Chronic Pain

Pain can generally be classified as being either acute or chronic.  The word "acute" may also be used to refer to the "acute phase of injury", meaning the immediate post-injury healing processes.  Any pain that does not resolve within the specified parameters of time in relation to the nature of the injury or illness sustained may be considered "chronic".  Many practitioners believe that pain which has been present for 6 months or less may be considered acute, while pain which has not resolved within 6 months may be considered chronic.  Acupuncture seeks to resolve both phases by working to prevent acute pain from becoming chronic as well as obtaining a resolution for pain that has already entered the chronic phase, all without the use of potentially dangerous interventions and drugs which may cause harm if used for long periods of time.  Rather than simply seeking a symptomatic resolution, acupuncture works by also addressing the underlying imbalance which is causing the pain.

Healthy Mind & Body

It has been known since the dawn of time that the mind is intricately connected to the body, and vice versa. When we experience any degree of physical illness or discomfort, the mind can be negatively affected in many ways. Conversely, when the mind is in a state of imbalance and poor health, the physical body can likewise be negatively affected as well. One of the main goals of acupuncture is to treat the mind and the body as one complete unit in order to alleviate pain and suffering, re-establish a healthy balance between mind and body, and improve the overall quality of one's life.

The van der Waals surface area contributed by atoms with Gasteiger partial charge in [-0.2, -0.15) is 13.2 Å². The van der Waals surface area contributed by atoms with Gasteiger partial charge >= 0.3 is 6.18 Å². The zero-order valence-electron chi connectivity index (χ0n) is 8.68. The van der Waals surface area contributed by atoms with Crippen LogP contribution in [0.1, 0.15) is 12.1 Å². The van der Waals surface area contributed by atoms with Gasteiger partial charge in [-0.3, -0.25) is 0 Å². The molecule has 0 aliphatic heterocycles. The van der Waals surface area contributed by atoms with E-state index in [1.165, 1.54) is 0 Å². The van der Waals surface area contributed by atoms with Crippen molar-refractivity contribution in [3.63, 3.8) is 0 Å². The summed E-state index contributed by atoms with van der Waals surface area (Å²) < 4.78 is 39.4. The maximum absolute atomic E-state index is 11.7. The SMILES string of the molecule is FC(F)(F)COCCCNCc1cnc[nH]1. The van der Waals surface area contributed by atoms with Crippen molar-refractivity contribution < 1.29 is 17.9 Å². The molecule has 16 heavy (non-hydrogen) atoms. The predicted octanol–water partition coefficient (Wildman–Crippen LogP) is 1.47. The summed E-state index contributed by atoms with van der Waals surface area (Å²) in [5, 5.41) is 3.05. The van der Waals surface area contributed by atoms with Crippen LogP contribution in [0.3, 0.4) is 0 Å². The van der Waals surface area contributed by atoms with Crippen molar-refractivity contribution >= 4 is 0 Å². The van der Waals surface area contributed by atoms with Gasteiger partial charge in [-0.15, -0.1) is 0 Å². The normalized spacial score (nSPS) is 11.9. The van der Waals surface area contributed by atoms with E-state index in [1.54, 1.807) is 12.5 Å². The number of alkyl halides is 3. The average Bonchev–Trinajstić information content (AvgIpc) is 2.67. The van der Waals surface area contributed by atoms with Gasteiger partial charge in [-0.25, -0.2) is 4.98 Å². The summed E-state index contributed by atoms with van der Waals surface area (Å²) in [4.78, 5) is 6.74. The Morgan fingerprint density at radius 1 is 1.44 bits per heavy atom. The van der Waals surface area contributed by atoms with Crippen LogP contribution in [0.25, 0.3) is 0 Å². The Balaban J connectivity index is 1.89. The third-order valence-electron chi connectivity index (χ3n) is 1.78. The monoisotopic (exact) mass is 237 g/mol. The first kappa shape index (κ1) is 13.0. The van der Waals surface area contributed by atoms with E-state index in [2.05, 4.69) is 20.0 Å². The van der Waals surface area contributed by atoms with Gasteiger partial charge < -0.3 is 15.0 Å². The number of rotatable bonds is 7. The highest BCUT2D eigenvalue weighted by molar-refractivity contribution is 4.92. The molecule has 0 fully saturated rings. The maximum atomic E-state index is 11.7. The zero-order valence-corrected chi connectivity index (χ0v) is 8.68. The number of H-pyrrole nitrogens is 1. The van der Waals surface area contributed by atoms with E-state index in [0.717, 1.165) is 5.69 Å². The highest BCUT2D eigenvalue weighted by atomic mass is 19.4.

Conditions Treated By Acupuncture

Acupuncture is an ancient medical technique that has proven itself as a potent healing system for over 5,000 years. The World Health Organization has listed the following conditions for which the therapeutic effects of acupuncture have been shown to be of particular benefit in clinical studies: low back pain, neck pain, shoulder pain, knee pain, tennis elbow, dental pain, substance addiction & detoxification, headaches & migraines, carpal tunnel syndrome, arthritic joint pain, TMJ, stress & anxiety, insomnia, depression, allergies, hypertension, nausea & vomiting (particularly as a result of morning sickness & chemotherapy), post-operative pain, sciatica, rheumatoid arthritis, sprain, stroke, and many other conditions and syndromes. In addition, acupuncture has been shown to promote circulation and modulate the release and distribution of various neurotransmitters and neurohormones while activating several key areas of the brain as well as the central nervous system.


There have been numerous research studies which have demonstrated strong support for the efficacy of acupuncture for pain relief, even when compared to placebo or standard therapy alone.  One of the most comprehensive of these studies of acupuncture therapy was conducted by Andrew J. Vickers (DPhil), Angel M. Cronin (MS) and Klaus Linde (MD).

In this study (published in 2012), the aforementioned researchers conducted a systematic review to identify randomized trials of acupuncture for chronic back, neck and shoulder pain as well as osteoarthritis and chronic headache.  

Allocation concealment was determined unambiguously in this study to be adequate.

Individual patient data meta-analyses were conducted using data from 29 of 31 eligible trials, with a total of 17,922 patients analyzed.

The primary analysis of the results of this study of all eligible trials revealed that "acupuncture was superior to both sham and no acupuncture control for each pain condition."

The conclusion of this study revealed that "acupuncture is effective for the treatment of chronic pain and is therefore a reasonable referral option." 


Arch Intern Med. Author manuscript; available in PMC 2013 Oct 22.

Published in final edited form as:

Arch Intern Med. 2012 Oct 22; 172(19): 1444-1453

doi: 10.1001/archinternmed.2012.3654

PMCID: PMC3658605